Cover: A New History of French Literature, from Harvard University PressCover: A New History of French Literature in PAPERBACK

A New History of French Literature

Edited by Denis Hollier

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Product Details


$56.50 • £45.95 • €51.00

ISBN 9780674615663

Publication Date: 08/19/1998


1200 pages

6-1/2 x 10 inches

38 halftones, 4 maps, 19 line illustrations


This remarkable collection of brief essays on topics ranging from the Strasbourg Oaths of 842 to a 1983 broadcast of ‘Apostrophes,’ France’s celebrated television literary interview program, is far more than a survey of 12 centuries of writing in France. It is a fascinating, generally very readable and almost always unpredictable ramble through the thick and varied garden of culture tended for these many centuries by the French people. The volume’s editor, Denis Hollier, a professor of French at Yale University, has managed the considerable feat of compiling hundreds of brief essays by 164 mostly American scholars of French literature and to impose on the whole extraordinary unity. The result is a Francophile’s delight and a lucid, often entertaining display of erudition… You can drop your cup at random into this deep well of cultural history and almost always come up with something sweet and stimulating to drink.—Richard Bernstein, The New York Times

An impressive volume…It is not to be thought of as an exhaustive reference book, nor is it designed to be read right through as a single text. Its mode d’emploi is that of the browser. And as such it is indeed—as the blurbs repeat to us—a triumph… All the articles are pegged to an event—as often as not the publication of a book—but they move in quite different directions: to detailed consideration of an author or a work, to the discussion of a problem in cultural history or literary theory, to an evocation of the social context surrounding the event, or to a survey of a literary movement or the development of a genre… Generally, this history impresses by its grasp of the complex cultural field within which ‘literature’ is produced… Plunge in, almost at random, and you will come up with pearls like Leo Bersani on Proust, Dejean on the salons or the editor on May 1968, discourse and power. I shall come back to it often.—Peter France, The Times Literary Supplement

Each and every chapter is chock full of illuminating and intriguing facts, and each one, rather than reserve the stage for one main actor, allows anyone who has something to say to take part in the fun. Stendhal, for instance, has two chapters devoted to his work—on his Romantic manifesto Racine et Shakespeare (1823), and another on his novel La charteuse de Parme (1893)—but his elegant shadow falls on dozens of other pages. Each chapter is announced by a date, a headline event and a theme, and is written by one of 165 academics collected by Hollier from both North America and Europe. And here one must marvel at Hollier’s achievement: academics who can write both intelligently and with humor. The mind boggles.—Alberto Manguel, The Globe and Mail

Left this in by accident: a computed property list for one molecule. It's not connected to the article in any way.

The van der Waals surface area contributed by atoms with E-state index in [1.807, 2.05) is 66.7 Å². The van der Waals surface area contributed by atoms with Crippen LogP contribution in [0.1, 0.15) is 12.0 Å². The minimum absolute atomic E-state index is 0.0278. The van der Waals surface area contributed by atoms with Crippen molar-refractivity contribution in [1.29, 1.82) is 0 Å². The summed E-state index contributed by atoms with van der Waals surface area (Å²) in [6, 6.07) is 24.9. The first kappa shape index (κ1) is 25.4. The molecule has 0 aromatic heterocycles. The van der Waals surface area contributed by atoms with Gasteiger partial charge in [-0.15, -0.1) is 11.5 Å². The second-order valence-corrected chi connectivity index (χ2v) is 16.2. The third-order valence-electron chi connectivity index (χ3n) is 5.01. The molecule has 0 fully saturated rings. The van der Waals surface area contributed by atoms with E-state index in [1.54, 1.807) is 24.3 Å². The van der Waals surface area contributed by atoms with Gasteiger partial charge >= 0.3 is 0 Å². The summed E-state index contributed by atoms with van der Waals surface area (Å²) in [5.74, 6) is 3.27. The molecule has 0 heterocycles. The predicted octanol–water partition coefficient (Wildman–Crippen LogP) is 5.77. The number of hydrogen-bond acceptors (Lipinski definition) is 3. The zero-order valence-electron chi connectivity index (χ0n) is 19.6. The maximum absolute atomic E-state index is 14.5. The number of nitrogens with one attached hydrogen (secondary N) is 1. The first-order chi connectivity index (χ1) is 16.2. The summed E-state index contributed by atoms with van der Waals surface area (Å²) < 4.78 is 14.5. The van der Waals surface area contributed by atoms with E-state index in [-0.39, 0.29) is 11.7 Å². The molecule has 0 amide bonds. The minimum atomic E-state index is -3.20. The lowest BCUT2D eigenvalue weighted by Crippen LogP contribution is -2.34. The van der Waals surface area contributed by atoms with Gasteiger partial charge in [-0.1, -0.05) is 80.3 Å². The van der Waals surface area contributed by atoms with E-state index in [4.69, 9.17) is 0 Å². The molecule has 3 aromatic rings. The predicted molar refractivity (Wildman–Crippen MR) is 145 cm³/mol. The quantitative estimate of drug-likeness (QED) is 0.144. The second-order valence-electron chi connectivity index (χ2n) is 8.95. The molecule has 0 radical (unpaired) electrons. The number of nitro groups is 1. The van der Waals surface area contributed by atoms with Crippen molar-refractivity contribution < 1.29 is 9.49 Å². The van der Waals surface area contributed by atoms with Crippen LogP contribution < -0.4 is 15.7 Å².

The fact is that A New History of French Literature has rendered its predecessors obsolete.—Ernest Sturm, The French Review

This grandly imagined and executed history of French literature is without precedent in any language… Here are many of the best contemporary critics and theorists, writing with vivid originality… This volume is a triumph of editorial and critical intelligence.—Richard Poirier, Raritan

An original and outstanding overview of French literature from 842 to the present… There is no history of French literature of this nature on the market today, in French or in English. Highly recommended.—Anthony Caprio, Library Journal

After all the lights from the festivities have been extinguished, after all the babble from the colloquia has stilled, and the celebration of the bicentennial of the French Revolution on both sides of the Atlantic comes to an end, one book will remain—this one.—Pierre-Yves Pétillon, Critique

Exciting, riotous, irritating, invigorating, often provocative, always interesting.L’Humanité-Dimanche

For the first time, Marie de France, Marguerite de Navarre, Germaine de Staël, George Sand, and Colette have come forward as prize-winners.—Claire Devarrieux, Libération

Awards & Accolades

  • 1993 Prix Littéraire Etats-Unis/France, France-Amériques
  • 1989 James Russell Lowell Prize, Modern Language Association
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